By SARA DUKE and HARRY L. KATZ
Visitors to the Library of Congress this fall will have an unparalleled opportunity to view outstanding examples of realist graphic art.
The exhibition "Life of the People: Realist Prints and Drawings from the Ben and Beatrice Goldstein Collection, 1912-1948" features works on paper by leading North American artists. View the exhibition online.
Labor advocate and garment manufacturer Ben Goldstein, with the support of his wife, Beatrice, left to the Library of Congress a collection of American prints and drawings informed by a sympathy for the condition of working people. A native New Yorker, he collected over several decades works that stirred his personal interest in the city of his birth, the American people and the human condition. His concerns encompassed a broad spectrum of social and political issues that touched on life in urban centers and in rural areas, American labor and industry, and the experience and achievements of minority groups.
Along with landmark images in the history of American political art, Ben Goldstein assembled outstanding holdings of works by creators who shared his social concerns. Among these artists were women, African Americans and the Mexican muralists who were so influential at the time. The collection is particularly rich in images from the 1930s, when the turmoil and uncertainty of the Depression led increasing numbers of artists to turn toward socially relevant subject matter. Their images include moving portraits, scathing satires, haunting images of social ills and more lighthearted depictions of life in the first half of the 20th century.
The collection represents the legacy of realist artists Robert Henri, John Sloan and Thomas Hart Benton, under whom many of the artists in the exhibition studied and who stood as advocates of representational art. These artists rejected abstraction -- in spite of its growing influence in America -- as irrelevant and inaccessible. Their empathetic depictions of ordinary men and women enduring or enjoying their everyday lives expressed the pain and rare pleasures experienced by Americans during a period that witnessed two world wars and a devastating economic depression. Artists used their art to fight for civil rights and against social or economic injustice. In a time of almost universal hardship their images conveyed understanding. These prints and drawings let people know for a moment that they were not alone.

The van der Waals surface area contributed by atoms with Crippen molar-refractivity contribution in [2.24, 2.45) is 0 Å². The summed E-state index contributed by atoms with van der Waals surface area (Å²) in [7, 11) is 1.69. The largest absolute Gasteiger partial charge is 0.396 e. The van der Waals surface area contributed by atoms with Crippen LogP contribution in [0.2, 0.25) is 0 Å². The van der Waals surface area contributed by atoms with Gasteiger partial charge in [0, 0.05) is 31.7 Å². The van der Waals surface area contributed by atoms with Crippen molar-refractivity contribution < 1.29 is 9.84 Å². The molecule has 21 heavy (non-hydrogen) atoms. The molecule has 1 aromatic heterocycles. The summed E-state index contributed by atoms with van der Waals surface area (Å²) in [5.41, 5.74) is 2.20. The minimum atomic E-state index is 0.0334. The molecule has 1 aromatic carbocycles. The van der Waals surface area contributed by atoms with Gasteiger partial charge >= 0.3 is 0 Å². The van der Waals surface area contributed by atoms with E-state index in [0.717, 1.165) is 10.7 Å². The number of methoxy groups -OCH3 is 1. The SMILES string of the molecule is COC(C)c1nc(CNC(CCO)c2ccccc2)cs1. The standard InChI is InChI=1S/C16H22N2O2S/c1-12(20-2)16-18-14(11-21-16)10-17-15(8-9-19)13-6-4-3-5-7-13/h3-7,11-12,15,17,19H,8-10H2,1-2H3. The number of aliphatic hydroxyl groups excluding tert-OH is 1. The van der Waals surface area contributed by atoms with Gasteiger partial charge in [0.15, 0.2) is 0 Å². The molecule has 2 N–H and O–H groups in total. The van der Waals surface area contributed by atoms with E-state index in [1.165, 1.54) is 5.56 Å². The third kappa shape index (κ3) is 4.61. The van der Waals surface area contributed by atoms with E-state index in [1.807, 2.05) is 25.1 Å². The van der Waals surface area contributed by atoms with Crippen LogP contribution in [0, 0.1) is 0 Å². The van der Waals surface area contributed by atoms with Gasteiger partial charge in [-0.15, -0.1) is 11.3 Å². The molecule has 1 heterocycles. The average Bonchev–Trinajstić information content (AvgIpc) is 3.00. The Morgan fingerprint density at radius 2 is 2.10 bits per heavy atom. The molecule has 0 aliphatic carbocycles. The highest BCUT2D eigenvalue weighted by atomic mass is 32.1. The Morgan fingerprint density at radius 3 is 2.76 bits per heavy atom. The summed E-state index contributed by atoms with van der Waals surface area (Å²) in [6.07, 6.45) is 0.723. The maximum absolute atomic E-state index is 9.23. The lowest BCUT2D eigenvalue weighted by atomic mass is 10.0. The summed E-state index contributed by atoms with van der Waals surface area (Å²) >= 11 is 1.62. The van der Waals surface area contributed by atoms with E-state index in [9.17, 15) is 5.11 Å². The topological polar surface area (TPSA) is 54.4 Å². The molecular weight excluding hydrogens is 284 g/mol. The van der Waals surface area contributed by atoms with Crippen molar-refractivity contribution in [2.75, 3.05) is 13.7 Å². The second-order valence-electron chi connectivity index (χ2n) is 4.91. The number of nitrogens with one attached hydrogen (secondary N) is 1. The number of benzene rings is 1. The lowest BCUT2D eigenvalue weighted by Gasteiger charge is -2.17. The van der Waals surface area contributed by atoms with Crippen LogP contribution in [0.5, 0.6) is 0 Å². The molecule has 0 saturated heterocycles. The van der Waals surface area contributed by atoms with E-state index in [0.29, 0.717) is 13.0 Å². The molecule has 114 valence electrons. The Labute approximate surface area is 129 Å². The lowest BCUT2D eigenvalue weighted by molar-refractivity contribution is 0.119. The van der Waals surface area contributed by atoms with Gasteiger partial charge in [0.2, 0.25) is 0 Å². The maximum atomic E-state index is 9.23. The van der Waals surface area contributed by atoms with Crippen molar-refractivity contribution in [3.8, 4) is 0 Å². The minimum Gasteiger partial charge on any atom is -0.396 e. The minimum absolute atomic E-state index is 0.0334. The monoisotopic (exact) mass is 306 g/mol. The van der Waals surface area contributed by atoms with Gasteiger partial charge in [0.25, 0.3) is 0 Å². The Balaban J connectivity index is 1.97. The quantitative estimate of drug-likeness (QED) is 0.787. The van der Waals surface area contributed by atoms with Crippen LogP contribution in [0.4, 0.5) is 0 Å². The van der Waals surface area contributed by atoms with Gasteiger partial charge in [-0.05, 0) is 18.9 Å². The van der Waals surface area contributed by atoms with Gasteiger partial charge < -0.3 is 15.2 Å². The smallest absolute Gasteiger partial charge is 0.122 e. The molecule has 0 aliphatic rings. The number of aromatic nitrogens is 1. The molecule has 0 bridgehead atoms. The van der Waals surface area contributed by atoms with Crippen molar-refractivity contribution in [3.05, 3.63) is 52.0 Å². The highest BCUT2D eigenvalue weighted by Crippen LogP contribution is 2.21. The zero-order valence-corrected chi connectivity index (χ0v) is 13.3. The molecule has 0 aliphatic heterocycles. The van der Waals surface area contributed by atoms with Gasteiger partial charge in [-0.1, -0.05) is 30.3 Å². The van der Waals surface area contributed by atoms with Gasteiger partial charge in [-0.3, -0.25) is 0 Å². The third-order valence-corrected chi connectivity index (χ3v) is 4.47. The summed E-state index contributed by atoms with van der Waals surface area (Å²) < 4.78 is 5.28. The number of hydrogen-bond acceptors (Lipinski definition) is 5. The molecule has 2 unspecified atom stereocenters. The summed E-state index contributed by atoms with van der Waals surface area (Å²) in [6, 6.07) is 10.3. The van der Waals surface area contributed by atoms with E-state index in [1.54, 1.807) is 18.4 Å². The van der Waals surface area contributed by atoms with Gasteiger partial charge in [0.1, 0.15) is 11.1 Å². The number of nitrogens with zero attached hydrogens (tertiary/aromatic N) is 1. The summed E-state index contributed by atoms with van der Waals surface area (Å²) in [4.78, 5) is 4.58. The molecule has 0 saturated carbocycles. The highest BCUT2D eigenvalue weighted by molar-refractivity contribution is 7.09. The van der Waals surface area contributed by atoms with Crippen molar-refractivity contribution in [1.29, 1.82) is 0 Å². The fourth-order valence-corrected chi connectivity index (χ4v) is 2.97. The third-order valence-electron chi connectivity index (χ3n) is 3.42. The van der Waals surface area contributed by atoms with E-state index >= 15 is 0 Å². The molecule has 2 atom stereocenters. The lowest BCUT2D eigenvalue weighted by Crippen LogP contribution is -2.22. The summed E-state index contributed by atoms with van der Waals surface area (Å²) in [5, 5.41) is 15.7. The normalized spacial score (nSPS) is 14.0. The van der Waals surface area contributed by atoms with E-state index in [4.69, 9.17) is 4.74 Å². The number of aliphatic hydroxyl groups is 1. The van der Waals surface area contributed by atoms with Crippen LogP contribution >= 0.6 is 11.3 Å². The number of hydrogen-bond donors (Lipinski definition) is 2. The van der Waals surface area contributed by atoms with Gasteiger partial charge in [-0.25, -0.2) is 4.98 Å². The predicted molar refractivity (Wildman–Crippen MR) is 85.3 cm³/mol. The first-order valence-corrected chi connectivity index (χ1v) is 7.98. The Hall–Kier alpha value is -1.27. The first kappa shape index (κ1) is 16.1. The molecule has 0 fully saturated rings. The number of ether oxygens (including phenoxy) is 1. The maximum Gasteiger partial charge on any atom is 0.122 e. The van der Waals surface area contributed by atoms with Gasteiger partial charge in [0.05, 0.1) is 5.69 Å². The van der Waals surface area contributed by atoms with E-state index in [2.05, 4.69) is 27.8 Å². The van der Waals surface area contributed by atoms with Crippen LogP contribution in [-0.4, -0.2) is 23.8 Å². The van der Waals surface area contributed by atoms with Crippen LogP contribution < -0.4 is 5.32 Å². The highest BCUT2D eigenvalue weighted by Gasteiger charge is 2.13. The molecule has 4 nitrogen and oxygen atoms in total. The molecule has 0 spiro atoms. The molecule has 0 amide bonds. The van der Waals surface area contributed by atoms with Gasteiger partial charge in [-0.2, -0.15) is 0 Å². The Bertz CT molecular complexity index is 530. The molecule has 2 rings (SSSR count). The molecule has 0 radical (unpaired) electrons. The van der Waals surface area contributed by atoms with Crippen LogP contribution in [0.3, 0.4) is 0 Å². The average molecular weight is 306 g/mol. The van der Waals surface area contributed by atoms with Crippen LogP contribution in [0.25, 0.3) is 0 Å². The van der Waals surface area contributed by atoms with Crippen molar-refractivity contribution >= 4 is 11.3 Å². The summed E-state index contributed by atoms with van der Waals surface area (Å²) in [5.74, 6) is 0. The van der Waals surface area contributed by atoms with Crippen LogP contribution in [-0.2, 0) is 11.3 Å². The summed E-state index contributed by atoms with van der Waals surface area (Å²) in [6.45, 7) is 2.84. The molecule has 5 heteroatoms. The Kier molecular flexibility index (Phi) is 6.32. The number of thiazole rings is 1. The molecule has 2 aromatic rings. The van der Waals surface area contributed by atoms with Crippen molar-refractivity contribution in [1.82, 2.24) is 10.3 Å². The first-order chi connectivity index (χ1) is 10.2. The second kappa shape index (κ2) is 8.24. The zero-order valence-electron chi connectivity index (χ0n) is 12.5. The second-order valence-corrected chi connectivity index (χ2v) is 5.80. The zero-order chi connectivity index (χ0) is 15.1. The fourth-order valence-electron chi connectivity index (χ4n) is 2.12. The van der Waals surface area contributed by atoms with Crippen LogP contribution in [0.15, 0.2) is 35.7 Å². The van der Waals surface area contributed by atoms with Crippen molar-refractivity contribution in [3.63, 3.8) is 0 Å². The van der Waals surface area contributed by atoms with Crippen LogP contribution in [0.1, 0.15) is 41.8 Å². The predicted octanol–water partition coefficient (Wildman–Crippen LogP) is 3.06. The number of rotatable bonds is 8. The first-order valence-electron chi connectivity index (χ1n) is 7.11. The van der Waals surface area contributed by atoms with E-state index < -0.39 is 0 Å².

From the diverse wealth of images, themes and techniques represented in the Goldstein Collection, 59 prints and drawings, including notable works by such major figures as Diego Rivera, Stuart Davis, Thomas Hart Benton, John Sloan, George Bellows, and Isabel Bishop, as well as the work of such lesser-known artists as Blanche Grambs, Elizabeth Olds, Lamar Baker and Prentiss Taylor, have been selected.
More information on the Library of Congress's print and drawing collections is available through the Swann Foundation's Web site: www.loc.gov/rr/print/swann/swannhome.html, by e-mailing: firstname.lastname@example.org, or by calling Sara Duke, Curatorial Project Assistant at (202) 707-9115 or Harry Katz at (202) 707-8696.
"Life of the People: Realist Prints and Drawings from the Ben and Beatrice Goldstein Collection, 1912-1948," curated by Harry L. Katz, the Library's curator of popular and applied graphic art, opens Oct. 20 and closes Jan. 29, 2000. View the exhibition online. The gallery, located adjacent to the Great Hall in the Jefferson Building, is open to the public free of charge from 10 a.m. to 5 p.m. Monday through Saturday. An exhibition catalog with essays by Garnett McCoy and Bernard F. Reilly Jr. and edited by Mr. Katz is available for sale in the Library's Sales Shops.
Ms. Duke is curatorial project assistant for cartoon and caricature in the Prints and Photographs Division. Mr. Katz is the division's curator for popular and applied graphic art.